Pairings  

For the Udon with Ginger-Garlic Broth she suggests a black IPA or hoppy American stout. I might use less ginger; in fact, would, so maybe not so big. I’m thinking Firestone Walker Wookey Jack. The rye in that can add a little of its own spice.

For the Potato-Leek Cakes with Almond Cream Sauce she suggests “a yeasty Belgian strong ale with plum and caramel notes …” (127). Mmmm. Several possibilities here.

For the Sesame Miso-glazed Squash the recommended pairing is “malt-forward lager such as Vienna or Oktoberfest [which] balances the salty miso sauce” (159).

Once in a while the recommendations are oddly specific; I am not referring to the odd Rogue or Goose Island beer or so on as several breweries did support her with locations and/or photos. But, for instance, for the Millet Flatbread with Manchego and Rosemary the recommendation is “a golden ale aged in merlot barrels, or a farmstead dry cider with enough tannins to take on the Manchego and rosemary” (178). OK. We get two recommendations. But both are incredibly specific. I agree that either, but especially the merlot barrel-aged golden, would be exquisite. Not the easiest thing to put one’s hands on, though.

I would love to go to the Fest-of-the-Ale at Missouri Botanical Garden. [ I love MOBOT! I grew up in St. Louis County and visited MOBOT many times when a kid and made it back a couple years ago.]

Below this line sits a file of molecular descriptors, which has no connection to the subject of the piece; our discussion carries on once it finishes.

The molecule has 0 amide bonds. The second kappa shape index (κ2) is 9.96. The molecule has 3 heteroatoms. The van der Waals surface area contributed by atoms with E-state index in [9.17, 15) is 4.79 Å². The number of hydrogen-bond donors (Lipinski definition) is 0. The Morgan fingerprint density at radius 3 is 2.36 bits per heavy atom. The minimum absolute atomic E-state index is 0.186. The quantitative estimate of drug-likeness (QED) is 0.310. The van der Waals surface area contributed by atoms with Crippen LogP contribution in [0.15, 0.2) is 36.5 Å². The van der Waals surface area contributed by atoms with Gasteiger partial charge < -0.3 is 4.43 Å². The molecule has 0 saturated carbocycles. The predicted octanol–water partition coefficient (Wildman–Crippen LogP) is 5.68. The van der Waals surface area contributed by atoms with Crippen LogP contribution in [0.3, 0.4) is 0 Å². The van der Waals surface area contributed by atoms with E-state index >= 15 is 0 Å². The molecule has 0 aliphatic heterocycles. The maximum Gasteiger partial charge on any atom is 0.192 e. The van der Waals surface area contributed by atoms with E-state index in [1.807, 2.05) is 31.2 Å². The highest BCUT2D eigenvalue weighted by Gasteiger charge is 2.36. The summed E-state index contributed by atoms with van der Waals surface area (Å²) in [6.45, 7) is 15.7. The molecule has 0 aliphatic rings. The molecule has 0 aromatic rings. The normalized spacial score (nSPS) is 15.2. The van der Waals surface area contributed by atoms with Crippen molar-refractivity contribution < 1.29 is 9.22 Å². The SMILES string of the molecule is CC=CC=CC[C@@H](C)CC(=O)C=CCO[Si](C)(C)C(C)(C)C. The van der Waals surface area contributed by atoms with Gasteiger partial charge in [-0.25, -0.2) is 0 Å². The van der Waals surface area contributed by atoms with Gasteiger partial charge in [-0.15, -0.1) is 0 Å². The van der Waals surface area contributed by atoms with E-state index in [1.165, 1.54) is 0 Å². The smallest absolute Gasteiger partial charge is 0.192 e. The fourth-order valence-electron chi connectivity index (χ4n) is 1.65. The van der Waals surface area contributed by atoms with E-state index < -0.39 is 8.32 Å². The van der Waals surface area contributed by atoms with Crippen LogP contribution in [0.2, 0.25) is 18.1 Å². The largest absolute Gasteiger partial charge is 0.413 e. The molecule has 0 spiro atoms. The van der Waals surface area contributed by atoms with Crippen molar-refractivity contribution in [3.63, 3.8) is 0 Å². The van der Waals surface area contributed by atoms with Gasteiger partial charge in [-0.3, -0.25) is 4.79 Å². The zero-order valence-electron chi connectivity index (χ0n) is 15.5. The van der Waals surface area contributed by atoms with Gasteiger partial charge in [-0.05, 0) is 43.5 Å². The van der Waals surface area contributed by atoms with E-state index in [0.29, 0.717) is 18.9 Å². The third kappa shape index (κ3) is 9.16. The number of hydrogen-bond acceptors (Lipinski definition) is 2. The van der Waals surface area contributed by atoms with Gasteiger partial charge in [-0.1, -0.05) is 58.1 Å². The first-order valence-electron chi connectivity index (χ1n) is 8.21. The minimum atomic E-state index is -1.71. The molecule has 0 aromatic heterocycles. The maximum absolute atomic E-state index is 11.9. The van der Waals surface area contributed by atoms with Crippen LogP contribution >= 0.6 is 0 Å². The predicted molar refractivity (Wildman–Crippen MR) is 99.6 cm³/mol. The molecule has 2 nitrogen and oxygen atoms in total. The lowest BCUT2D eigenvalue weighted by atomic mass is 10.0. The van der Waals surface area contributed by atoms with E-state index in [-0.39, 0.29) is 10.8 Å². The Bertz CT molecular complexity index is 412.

The Bière de Garde jelly sounds quite tasty but it involves canning. [I must say, I adore this contributor’s title, “Master Food Preserver.” Of course, I just registered for our second year at the C.O.M.G.A. Spring Gardening Seminar.]

All-in-all, this is an excellent book of primarily fruit- and vegetable-centered recipes covering dishes of all sorts to pair with beer. And while these foods could certainly be enjoyed anywhere—without or without a well-paired beer—they would be even better in a beer garden among loved ones or friends. That is what this book celebrates.

I recommend it if you can get your hands on it. Seems to be used copies out there.

This post is cross-posted at my other blog, Bend Beer Librarian, for purposes of the below reading challenge.

This is the 16th book in my Traditional Chesterfield armchair

Allen and Cantwell – Barley Wine

Barley Wine: History, Brewing Techniques, Recipes (Classic Beer Styles series no. 11) by Fal Allen and Dick Cantwell

Date read: 26 February – 04 March 2015

My rating: 4 of 5 stars

Image of cover of Barley Wine: History, Brewing Techniques, Recipes (Classic Beer Styles series no. 11) by Fal Allen and Dick Cantwell

Paperback, 198 pages

Published 1998 by Brewers Publications

Source: Own

Fal Allen is currently the head brewer at Anderson Valley Brewing Co. (AVBC). You can see more of his brewing background at that link. Dick Cantwell was one of the co-founders of Elysian Brewing in 1996 and is still their head brewer.

Contents:

  • Acknowledgments
  • Introduction
  • Chapter 1: The History of Barley Wine
  • Chapter 2: The Flavor Profile of Barley Wine
  • Chapter 3: The Five Elements: Malt, Hops, Yeast, Water, and Time
  • Chapter 4: The Brewing Process
  • Chapter 5: Professional Barely Wine Breweries
  • Chapter 6: Recipes
  • Appendix A: Festivals
  • Appendix B; Troubleshooting
  • Appendix C: U.S. and Canadian Barely Wine Breweries
  • Appendix D: Unit Conversion Chart
  • Glossary
  • Further Reading
  • Bibliography
  • Index